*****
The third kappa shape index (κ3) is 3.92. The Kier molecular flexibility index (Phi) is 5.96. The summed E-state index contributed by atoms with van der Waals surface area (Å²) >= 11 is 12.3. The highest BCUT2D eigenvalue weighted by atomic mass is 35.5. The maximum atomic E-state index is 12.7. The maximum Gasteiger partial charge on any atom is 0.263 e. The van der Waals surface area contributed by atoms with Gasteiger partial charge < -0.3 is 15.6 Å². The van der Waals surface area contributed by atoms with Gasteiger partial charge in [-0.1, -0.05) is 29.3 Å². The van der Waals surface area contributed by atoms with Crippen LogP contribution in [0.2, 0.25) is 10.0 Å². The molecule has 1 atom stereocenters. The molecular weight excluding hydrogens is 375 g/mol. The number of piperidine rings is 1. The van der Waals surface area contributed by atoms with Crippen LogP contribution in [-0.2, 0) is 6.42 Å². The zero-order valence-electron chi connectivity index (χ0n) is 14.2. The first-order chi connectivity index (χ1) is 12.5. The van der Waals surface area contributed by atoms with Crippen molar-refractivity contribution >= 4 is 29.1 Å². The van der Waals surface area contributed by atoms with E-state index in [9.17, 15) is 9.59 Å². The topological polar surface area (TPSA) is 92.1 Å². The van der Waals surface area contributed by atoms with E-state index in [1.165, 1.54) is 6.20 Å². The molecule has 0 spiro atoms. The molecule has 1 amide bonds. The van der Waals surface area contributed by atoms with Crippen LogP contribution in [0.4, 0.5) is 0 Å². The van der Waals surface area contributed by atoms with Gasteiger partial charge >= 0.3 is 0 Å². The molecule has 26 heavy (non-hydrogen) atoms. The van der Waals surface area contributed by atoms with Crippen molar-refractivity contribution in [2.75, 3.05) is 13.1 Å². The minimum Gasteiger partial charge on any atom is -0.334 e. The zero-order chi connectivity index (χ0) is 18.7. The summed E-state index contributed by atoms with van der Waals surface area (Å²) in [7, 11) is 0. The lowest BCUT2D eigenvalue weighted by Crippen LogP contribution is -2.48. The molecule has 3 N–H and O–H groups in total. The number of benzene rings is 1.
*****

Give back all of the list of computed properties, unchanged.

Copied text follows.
The third kappa shape index (κ3) is 3.92. The Kier molecular flexibility index (Phi) is 5.96. The summed E-state index contributed by atoms with van der Waals surface area (Å²) >= 11 is 12.3. The highest BCUT2D eigenvalue weighted by atomic mass is 35.5. The maximum atomic E-state index is 12.7. The maximum Gasteiger partial charge on any atom is 0.263 e. The van der Waals surface area contributed by atoms with Gasteiger partial charge < -0.3 is 15.6 Å². The van der Waals surface area contributed by atoms with Gasteiger partial charge in [-0.1, -0.05) is 29.3 Å². The van der Waals surface area contributed by atoms with Crippen LogP contribution in [0.2, 0.25) is 10.0 Å². The molecule has 1 atom stereocenters. The molecular weight excluding hydrogens is 375 g/mol. The number of piperidine rings is 1. The van der Waals surface area contributed by atoms with Crippen LogP contribution in [-0.2, 0) is 6.42 Å². The zero-order valence-electron chi connectivity index (χ0n) is 14.2. The first-order chi connectivity index (χ1) is 12.5. The van der Waals surface area contributed by atoms with Crippen molar-refractivity contribution >= 4 is 29.1 Å². The van der Waals surface area contributed by atoms with E-state index in [9.17, 15) is 9.59 Å². The topological polar surface area (TPSA) is 92.1 Å². The van der Waals surface area contributed by atoms with E-state index in [1.165, 1.54) is 6.20 Å². The molecule has 0 spiro atoms. The molecule has 1 amide bonds. The van der Waals surface area contributed by atoms with Crippen LogP contribution in [0.4, 0.5) is 0 Å². The van der Waals surface area contributed by atoms with Gasteiger partial charge >= 0.3 is 0 Å². The molecule has 26 heavy (non-hydrogen) atoms. The van der Waals surface area contributed by atoms with Crippen molar-refractivity contribution in [2.75, 3.05) is 13.1 Å². The minimum Gasteiger partial charge on any atom is -0.334 e. The zero-order chi connectivity index (χ0) is 18.7. The summed E-state index contributed by atoms with van der Waals surface area (Å²) in [7, 11) is 0. The lowest BCUT2D eigenvalue weighted by Crippen LogP contribution is -2.48. The molecule has 3 N–H and O–H groups in total. The number of benzene rings is 1.